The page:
This old white house of wood was next to the visitor center on our hike in the Shawangunk Mountains. It looks like it might have once been a farmhouse. One hundred years ago this area was known for its berry pickers – hard to believe berry picking was once someone’s job. But I suppose in other parts of the world it still is.
If you visit Asbury Park, a prominent building is the Paramount Theatre. It is right on the beach, and a promenade boardwalk leads you from the theater to the old casino building. Lots of shops and restaurants have newly opened along the boardwalk. The theater (you can read its history here) was built back in 1927. Two years ago I posted Asbury Park: Pictorial History in Brief).
Finally, here’s a beach house with historical windows in Ocean Grove, New Jersey (I’m guessing that the original windows were replaced – these looks simpler than how I imagine windows once used to be). Ocean Grove is next to Asbury Park. It has a rather different history. It started out as a Methodist town – here is some history. My husband remembers when you were not allowed to ride your car in Ocean Grove on a Sunday. He would ride his bike to work at his job, and when he got to Ocean Grove he would get off his bike and walk it.
I’m linking to I Wish I Were a Photographer on Toby’s blog. As she says, I wish Israel were no longer at war – I read via Facebook of my cousins and my friends too often needing to go to their shelters to protect themselves from the missiles. Last week, a four-year-old boy was killed.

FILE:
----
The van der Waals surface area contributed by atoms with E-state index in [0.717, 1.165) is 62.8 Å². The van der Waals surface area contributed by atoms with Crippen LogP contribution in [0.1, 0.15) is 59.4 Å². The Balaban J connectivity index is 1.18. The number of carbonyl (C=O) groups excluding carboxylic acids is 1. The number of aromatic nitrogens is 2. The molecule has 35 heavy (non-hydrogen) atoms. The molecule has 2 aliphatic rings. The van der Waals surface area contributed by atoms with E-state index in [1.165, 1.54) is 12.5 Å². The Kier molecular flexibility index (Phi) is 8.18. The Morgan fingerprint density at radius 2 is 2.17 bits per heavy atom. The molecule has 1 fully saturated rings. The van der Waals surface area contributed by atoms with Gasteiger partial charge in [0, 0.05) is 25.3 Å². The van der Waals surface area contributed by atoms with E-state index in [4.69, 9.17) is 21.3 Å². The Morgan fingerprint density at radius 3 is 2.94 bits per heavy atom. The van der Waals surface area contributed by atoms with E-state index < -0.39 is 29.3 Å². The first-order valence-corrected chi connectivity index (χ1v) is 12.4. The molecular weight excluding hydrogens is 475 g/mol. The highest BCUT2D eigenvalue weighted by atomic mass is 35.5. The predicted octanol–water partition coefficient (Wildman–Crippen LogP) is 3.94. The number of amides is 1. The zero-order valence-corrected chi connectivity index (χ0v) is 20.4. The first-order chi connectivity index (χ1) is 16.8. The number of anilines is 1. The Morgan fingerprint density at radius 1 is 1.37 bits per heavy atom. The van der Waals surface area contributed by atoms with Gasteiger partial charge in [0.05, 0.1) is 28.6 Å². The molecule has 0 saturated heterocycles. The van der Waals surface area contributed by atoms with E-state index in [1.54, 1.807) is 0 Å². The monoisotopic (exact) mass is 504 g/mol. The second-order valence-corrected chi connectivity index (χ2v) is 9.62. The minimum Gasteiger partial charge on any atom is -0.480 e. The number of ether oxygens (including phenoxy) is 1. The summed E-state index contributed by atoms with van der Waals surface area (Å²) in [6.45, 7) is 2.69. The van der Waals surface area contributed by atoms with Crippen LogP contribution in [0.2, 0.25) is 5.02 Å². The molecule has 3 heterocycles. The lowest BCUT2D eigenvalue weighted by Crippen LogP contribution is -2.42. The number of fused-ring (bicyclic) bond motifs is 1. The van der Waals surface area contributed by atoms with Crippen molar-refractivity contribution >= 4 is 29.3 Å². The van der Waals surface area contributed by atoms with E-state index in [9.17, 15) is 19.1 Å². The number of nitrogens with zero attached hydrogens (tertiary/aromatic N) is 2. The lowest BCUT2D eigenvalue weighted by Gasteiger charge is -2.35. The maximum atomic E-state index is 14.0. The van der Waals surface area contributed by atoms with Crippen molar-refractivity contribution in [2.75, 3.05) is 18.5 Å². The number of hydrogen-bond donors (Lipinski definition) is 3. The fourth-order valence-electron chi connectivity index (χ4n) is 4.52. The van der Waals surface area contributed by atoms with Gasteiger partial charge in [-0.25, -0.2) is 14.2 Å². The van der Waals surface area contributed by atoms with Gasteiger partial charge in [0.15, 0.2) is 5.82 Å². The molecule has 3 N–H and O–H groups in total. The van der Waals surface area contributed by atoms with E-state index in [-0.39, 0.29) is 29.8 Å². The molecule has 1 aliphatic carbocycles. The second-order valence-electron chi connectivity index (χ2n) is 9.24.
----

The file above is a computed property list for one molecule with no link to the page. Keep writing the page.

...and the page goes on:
Want to participate? See Whimsical Windows and Delirious Doors.
18 thoughts on “Historical Windows of Asbury, Shawangunks and Ocean Grove”
I love your window photos, and the bit of prose to go with.
Very sad, indeed, about the four-year old boy. He didn’t make it to the shelter…how devastating for the parents…
I wish Israel was no longer at war, also…
I somehow felt I knew the boy. Maybe it was the legos …
Wow, Leora, what an honor to have you here at WWDD!
Your post is full of such lovely windows, I especially like your see-through theatre in Asbury Park, and the turrets on the beach in your last photo. Lovely all around!
And thanks for your well wishes, hopefully this whole war thing will soon just be a bad memory…
Toby, I’ve been meaning to participate for a while – finally, the timing of when I had time and material to write a post coincided with the timing of your meme.
I don’t know when I will have a chance to travel around much in the coming months even in New Jersey, but maybe I can find some interesting windows and/or doors in Highland Park. Take care!
People are still paid to pick fruit and berries in the UK! It’s not a well-paid job and is obviously seasonal. It was an industry dominated by migrant workers, but I’m not sure if it still is now certain laws have changed.
It is probably still a job in California.
With your artistic eye, I’m not surprised you notice windows and doors. We always find ourselves looking at them (and photographing them) when we visit new places.